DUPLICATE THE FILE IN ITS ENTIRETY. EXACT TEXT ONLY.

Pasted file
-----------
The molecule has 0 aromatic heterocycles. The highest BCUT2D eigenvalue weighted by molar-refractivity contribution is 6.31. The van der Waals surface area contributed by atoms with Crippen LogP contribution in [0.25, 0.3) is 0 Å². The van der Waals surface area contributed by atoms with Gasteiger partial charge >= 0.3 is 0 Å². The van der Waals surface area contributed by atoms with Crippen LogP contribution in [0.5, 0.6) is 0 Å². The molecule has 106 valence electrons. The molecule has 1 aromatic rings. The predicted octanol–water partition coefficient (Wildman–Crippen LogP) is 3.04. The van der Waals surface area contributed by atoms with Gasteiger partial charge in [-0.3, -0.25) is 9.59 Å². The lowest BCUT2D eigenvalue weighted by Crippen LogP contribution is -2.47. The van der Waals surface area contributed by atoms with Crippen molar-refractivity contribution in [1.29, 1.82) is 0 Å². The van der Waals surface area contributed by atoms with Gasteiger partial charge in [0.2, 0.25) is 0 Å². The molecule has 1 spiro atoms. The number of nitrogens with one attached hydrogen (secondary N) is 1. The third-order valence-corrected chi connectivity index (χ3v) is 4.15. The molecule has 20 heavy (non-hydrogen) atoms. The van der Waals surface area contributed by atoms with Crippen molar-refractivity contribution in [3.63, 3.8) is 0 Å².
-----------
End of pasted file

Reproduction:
The molecule has 0 aromatic heterocycles. The highest BCUT2D eigenvalue weighted by molar-refractivity contribution is 6.31. The van der Waals surface area contributed by atoms with Crippen LogP contribution in [0.25, 0.3) is 0 Å². The van der Waals surface area contributed by atoms with Gasteiger partial charge >= 0.3 is 0 Å². The van der Waals surface area contributed by atoms with Crippen LogP contribution in [0.5, 0.6) is 0 Å². The molecule has 106 valence electrons. The molecule has 1 aromatic rings. The predicted octanol–water partition coefficient (Wildman–Crippen LogP) is 3.04. The van der Waals surface area contributed by atoms with Gasteiger partial charge in [-0.3, -0.25) is 9.59 Å². The lowest BCUT2D eigenvalue weighted by Crippen LogP contribution is -2.47. The van der Waals surface area contributed by atoms with Crippen molar-refractivity contribution in [1.29, 1.82) is 0 Å². The van der Waals surface area contributed by atoms with Gasteiger partial charge in [0.2, 0.25) is 0 Å². The molecule has 1 spiro atoms. The number of nitrogens with one attached hydrogen (secondary N) is 1. The third-order valence-corrected chi connectivity index (χ3v) is 4.15. The molecule has 20 heavy (non-hydrogen) atoms. The van der Waals surface area contributed by atoms with Crippen molar-refractivity contribution in [3.63, 3.8) is 0 Å².